Home to the “Polar Bear Capital of the World,” Manitoba is known for its Arctic north.
Whether you’re seeking laid-back lake camping, off-grid backcountry mountain adventures, or an Arctic tundra trek in search of polar bears and beluga whales, Manitoba isn’t short of options. The capital city of Winnipeg is a home surrounded by campgrounds and RV parks set in the prairies. Farther north (way farther north) is Churchill, Manitoba’s claim to fame thanks to the polar bear watching that can be done here. Summers are hot enough for water sports and lake camping (just watch out for bugs), while fall is prime time for polar bear spotting. The province’s two national parks are on opposite ends, each providing a unique outdoor experience.
To get outdoors close to Winnipeg, campers can pull up at Arrowhead RV Park, stop into Birds Hill Provincial Park, or visit the shores of Lake Manitoba, Lake Winnipeg, or Otter Falls. Thirty minutes from town by road, Portage la Prairie is a small farm town offering RV resort options, a golf course, and simple rural pleasures. Métis and francophone culture rule in Saint Malo, a small town just south of Winnipeg.
This part of Canada is lake country, prime for fishing, boating, and hiking. Manitobans love the provincial park campgrounds at Whiteshell Provincial Park, just a few hours east of Winnipeg by road and full of sandy beaches at Big Whiteshell Lake, Caddy Lake, Betula Lake, Opapiskaw Beach, and Falcon Beach. Nopiming and Atikaki provincial parks offer endless lakeside trails and backcountry lodges near the Ontario border.
The region’s Riding Mountain National Park provides opportunities to go hiking and boating, stay in a forest yurt, and take advantage of park RV hookups. The forested national park is surrounded by grasslands home to Manitoba provincial parks offering green spaces, including Asessippi and Duck Mountain.
Wapusk National Park is the place to see polar bears and beluga whales, but there’s no camping allowed here (due to polar bear danger) and the park is only accessible by air. For fewer logistical challenges, opt for a day-trip excursion out of Churchill into the wilds and you may still get a shot at seeing a polar bear. Churchill is also a great spot to pick up provisions and meet friendly locals who brave the winter cold in their hometown. Paint Lake Provincial Park is an option for those who want to venture into Manitoba by road from Winnipeg.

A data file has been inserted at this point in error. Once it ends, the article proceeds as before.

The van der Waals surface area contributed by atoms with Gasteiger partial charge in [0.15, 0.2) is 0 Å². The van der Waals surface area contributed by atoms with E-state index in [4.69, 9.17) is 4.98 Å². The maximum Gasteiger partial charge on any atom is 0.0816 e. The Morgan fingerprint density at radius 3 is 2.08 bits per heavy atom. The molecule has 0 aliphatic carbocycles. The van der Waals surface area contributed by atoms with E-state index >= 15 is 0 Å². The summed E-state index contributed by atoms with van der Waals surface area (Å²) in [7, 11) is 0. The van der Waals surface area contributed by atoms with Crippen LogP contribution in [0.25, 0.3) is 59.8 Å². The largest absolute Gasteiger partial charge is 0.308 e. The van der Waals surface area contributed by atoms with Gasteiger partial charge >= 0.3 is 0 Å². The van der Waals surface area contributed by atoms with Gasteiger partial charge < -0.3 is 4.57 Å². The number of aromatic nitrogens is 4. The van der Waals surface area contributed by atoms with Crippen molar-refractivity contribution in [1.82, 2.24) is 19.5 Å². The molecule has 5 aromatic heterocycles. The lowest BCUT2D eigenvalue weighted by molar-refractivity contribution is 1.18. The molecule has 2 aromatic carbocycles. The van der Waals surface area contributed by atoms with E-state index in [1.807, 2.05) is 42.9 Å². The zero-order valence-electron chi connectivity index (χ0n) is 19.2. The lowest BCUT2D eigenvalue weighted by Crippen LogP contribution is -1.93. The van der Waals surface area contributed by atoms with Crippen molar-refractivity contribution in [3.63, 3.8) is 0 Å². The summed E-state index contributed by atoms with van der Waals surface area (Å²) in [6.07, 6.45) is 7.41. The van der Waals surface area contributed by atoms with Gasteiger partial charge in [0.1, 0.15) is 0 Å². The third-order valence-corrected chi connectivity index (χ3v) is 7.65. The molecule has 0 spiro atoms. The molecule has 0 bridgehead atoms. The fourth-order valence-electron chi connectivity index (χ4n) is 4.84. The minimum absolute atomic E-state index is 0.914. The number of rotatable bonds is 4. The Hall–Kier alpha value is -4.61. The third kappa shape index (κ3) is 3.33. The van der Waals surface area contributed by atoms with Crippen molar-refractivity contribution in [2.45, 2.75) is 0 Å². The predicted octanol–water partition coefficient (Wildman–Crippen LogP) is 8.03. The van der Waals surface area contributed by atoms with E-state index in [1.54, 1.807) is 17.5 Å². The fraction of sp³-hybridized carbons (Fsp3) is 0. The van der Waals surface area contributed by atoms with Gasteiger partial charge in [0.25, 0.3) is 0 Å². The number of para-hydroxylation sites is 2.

Camping fees in Manitoba vary depending on the type of campsite, the amenities offered, and the location. On average, you can expect to pay between CAD 11.55 and CAD 29.40 per night for a basic, non-electric campsite. Prices for campsites with electricity, water, and sewer hookups can range from CAD $23 to CAD $39 per night. Premium campsites with additional amenities may cost more. Keep in mind that these prices are subject to change, and additional fees may apply for reservations, firewood, or park entry permits. To explore various camping options in Manitoba, you can visit Hipcamp.
Yes, camping is allowed in Manitoba, Canada. The province offers a variety of camping options, including provincial parks, private campgrounds, and national parks. Some popular camping destinations in Manitoba include Riding Mountain National Park, Whiteshell Provincial Park, and Birds Hill Provincial Park. Campers can choose from tent camping, RV camping, yurts, and cabins, depending on the location.
It's advisable to book campsites in Manitoba between May and September, as this is the prime camping season with the most pleasant weather conditions. However, keep in mind that the peak season is usually from late June to early September, so it's best to make your reservations early, ideally a few months in advance, to secure your preferred campsite and dates.
To book a campsite at a Manitoba provincial park, you can use the Manitoba Parks Reservation Service. Visit their website at https://prspub.gov.mb.ca/ to check availability, view campsite information, and make a reservation. You can also call the reservation line at 1-888-482-2267 (toll-free) or 1-204-948-3333 (outside North America) to book a campsite. Be sure to check the specific park's website for any additional information or requirements before making your reservation.